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Goldman Sachs Global Head of Wealth Management on market sentiment from investors

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Tucker York, Global Head of Wealth Management at Goldman Sachs, joins The Final Round to review comments from Fed chair Jerome Powell, the sentiment from ultra high-net-worth clients, and initiatives Goldman is launching including the Goldman Sachs Fund for Racial Equity.

Video Transcript

SEANA SMITH: Welcome back to "The Final Round." I want to bring in our next guest. We have Tucker York, global head of wealth management at Goldman Sachs. And Tucker, it's great to have you on the show. Thanks so much for taking the time to join us.

Let's start with what the Fed said this afternoon, saying that market conditions have improved, but the extent of the downturn remains uncertain. So I'm curious what you're hearing or what the sentiment, I should say, is among Main Street investors among your clients today.

TUCKER YORK: Seana, thanks. It's nice to be with you. And I appreciate being with you all today. I agree with a lot of what was just said. That's what we're hearing from our clients, as well as what our research tells us, as well as, like, we're in the middle of something right now.

Clearly, the shock of events leading to the downturn in February and bottoming so far in March is in the digestion mode right now. And it's impressive to see the government policy specifically in the US, but also globally about the sharp response about this. It's a validation that this is a serious matter and likely to be serious for some time.

And so on the one hand, that gives investors a lot of confidence that people recognize the issues and are looking to use the considerable powers that they have to be able to address them. On the other hand, the fact that this much firepower is seemed to be required makes people nervous.

And I think over the course of this, we're going to continue to have a raise of good news, green shoots about employment numbers and things of that matter, and the possible reopening of the economy. And then we're also going to going to hear, frankly, more troubling news about perhaps hotspots and the virus or things that haven't cooled down, et cetera.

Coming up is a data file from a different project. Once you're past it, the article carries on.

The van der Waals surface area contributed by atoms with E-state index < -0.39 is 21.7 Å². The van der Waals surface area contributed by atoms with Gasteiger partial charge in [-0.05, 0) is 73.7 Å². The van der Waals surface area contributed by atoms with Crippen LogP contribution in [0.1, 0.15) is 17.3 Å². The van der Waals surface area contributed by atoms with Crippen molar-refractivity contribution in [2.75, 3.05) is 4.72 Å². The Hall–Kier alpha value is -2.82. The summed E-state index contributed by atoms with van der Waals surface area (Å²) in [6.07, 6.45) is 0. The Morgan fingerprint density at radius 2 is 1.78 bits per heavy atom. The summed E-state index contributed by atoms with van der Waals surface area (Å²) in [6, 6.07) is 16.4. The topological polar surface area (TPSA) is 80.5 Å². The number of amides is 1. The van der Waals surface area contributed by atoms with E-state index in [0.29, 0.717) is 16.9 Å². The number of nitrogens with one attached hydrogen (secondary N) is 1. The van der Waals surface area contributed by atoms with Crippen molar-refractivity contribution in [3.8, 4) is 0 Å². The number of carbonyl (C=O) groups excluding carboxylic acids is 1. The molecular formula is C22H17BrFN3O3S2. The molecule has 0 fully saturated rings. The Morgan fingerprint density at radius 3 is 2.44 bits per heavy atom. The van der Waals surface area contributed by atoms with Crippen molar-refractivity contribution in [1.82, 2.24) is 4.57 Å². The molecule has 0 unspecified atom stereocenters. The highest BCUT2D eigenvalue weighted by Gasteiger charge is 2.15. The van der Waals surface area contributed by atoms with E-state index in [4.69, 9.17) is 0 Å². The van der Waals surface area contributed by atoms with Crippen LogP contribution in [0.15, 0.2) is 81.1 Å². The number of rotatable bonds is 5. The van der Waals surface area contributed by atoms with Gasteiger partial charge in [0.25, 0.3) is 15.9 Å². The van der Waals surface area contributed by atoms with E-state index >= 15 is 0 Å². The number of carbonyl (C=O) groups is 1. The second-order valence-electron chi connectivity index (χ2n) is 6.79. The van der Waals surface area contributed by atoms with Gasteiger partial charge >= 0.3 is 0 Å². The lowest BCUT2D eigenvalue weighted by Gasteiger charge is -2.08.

So I think this is a time where people need to be comfortable with the fact that views are going to change pretty regularly. And so the most important thing is to understand what's that long-term orientation you have to risk, and where are you in your own setting up against that benchmark.

ANDY SERWER: Hey Tucker, following up a little bit on Seana's question, though, you're hearing this debate about in this recent upsurge, upswing, flurry, that it's dumb money, that it's retail. And, you know, on the other hand, you can make the case that the Paul Tudor Jones's and the Stan Druckenmiller's and the Warren Buffet's missed the boat. So is this a time where retail money was smart?

TUCKER YORK: You know, I can-- we won't know for a while, right? But I can tell you what we're seeing amongst our clients. And again, it's the high net worth client that has the advantage in the sense that they're really not held to year to date, quarter to date returns. They're really measuring what their portfolios will look like over years.

And that perspective, they have other considerations to take into account as well, such as paying taxes. So the idea of a lot of trading back and forth in a market that has, broadly speaking, been up for more than a decade, there are a lot of capital gains. And there are other issues to consider that way.